While phishing emails gain access a single account to access your personal information, viruses via email will activate malware that infects your entire computer. In both cases, your personal information is compromised.

If you have accidentally given access to one of your online accounts for any reason or are not sure, log in and change your password as soon as possible.

If you think your computer has been infected by a virus, read more about how to scan and remove malware – as well as protect yourself from attacks.

What Can You Do to Help Stop Hackers Who Send Phishing email?

Virtually every online account service you use will have security departments that investigate phishing. As such, many have email addresses that you can forward these bad emails to for further investigation. When you get a suspicious email, simply Google the company name with the word phishing (i.e. ‘Report PayPal Phishing’ or ‘Report Chase Phishing’) and you will find information about where to send phishing emails and perhaps help these companies catch the cyberthieves.

YouTube Parental Controls

We are happy to offer a video filtering tool at the top of our website, but what if your child or teen is searching YouTube from a regular browser or smart phone? Fortunately, parental controls are now available on YouTube using a Google account.

Even though YouTube contains questionable material regardless of filtering, there are ways to make it a little safer.

In this article you will learn how to turn on Restricted Mode (formally called Safety Mode) and more importantly – how to lock it.

How to Activate Parental Controls When Searching Directly on YouTube.com

In the past, you could only turn on safe search for Google’s regular search results to ensure safe browsing. After many requests from parents and educators, YouTube now has parental controls so you can implement YouTube Safe Search in your browser when searching from youtube.com.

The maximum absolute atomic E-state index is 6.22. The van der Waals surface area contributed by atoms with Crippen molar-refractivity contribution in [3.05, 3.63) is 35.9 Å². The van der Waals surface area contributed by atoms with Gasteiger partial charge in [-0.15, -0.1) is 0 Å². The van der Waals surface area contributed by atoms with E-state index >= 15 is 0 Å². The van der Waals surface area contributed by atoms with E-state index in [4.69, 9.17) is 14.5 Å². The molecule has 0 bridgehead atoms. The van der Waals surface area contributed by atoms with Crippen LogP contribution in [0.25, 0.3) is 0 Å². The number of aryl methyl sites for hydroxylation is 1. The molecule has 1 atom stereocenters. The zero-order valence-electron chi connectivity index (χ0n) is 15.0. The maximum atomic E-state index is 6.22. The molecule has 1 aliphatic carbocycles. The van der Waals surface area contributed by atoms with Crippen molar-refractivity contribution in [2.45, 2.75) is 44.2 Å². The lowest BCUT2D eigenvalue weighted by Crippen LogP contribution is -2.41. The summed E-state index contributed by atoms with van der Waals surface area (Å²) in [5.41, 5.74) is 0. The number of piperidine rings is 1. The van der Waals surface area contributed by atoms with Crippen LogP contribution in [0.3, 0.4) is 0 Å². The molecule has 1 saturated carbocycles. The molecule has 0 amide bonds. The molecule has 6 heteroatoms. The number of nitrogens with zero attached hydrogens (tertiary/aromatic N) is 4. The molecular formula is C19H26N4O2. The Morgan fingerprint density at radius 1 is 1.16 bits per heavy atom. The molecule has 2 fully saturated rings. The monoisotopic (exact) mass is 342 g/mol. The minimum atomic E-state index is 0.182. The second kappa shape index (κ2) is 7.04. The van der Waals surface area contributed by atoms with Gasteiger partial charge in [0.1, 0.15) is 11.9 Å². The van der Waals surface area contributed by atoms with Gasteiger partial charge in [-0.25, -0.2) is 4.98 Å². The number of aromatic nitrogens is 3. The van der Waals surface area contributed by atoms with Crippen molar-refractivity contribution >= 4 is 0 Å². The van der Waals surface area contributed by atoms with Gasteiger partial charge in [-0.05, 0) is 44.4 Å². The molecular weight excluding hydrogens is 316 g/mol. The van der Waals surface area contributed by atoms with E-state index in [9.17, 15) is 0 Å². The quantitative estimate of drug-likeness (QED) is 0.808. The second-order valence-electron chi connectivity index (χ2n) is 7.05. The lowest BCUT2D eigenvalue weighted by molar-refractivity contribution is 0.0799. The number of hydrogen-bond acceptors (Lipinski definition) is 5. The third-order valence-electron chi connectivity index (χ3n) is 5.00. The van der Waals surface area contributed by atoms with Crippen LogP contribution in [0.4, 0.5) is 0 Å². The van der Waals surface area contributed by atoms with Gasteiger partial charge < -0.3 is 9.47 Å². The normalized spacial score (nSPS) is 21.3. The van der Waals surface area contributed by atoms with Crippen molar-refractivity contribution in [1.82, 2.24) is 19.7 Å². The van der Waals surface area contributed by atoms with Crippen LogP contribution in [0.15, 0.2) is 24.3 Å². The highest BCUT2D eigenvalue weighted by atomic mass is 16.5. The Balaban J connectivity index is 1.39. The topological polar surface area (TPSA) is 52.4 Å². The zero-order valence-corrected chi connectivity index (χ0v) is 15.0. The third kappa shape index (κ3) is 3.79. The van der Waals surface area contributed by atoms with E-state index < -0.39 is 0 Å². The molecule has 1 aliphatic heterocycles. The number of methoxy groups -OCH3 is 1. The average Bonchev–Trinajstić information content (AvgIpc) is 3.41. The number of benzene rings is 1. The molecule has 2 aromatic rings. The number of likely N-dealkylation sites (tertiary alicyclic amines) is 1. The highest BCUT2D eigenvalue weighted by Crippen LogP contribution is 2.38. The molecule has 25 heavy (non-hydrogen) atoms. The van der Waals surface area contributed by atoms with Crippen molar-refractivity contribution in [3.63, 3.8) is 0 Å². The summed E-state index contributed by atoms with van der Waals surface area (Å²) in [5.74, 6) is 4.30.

To implement the Restricted Mode for YouTube, go to YouTube.com and scroll down to the bottom of the page….

You will see a reference to Restricted Mode: Off...

Click the drop down arrow and details about ‘restricted mode’ will appear…

Clicking On followed by the Save button will activate ‘Restricted Mode’ but will not lock it.

youtube-parental-controls-safety-mode

Locking YouTube Safe Search

As you will see, it’s very easy to turn safe search on and off. Therefore, you may want to lock it in order to ensure it is always activated for all family members.

To Lock the Parental Control for YouTube, you will need a Google account. To open a free Google account, go to google.com and click “Sign In” in the top right hand corner of their main website. You will then see the option to create a new account.

Now return to YouTube (while signed into your account) and scroll down to the bottom of the page to the Restricted Mode link.

After selecting the “On” button, you will see an option to Save. Then log out of your account.

YouTube-Safety-Mode

Restricted Mode is now activated you can now log out of your account. Unlocking restricted mode on YouTube will require you to log into your account. This guarantees that no one else can deactivate the safety setting.

Important: If you have more than one browser on your computer, you will need to follow these steps for each browser. Below is a video that walks you through the process of implementing YouTube Parental Controls that were just explained.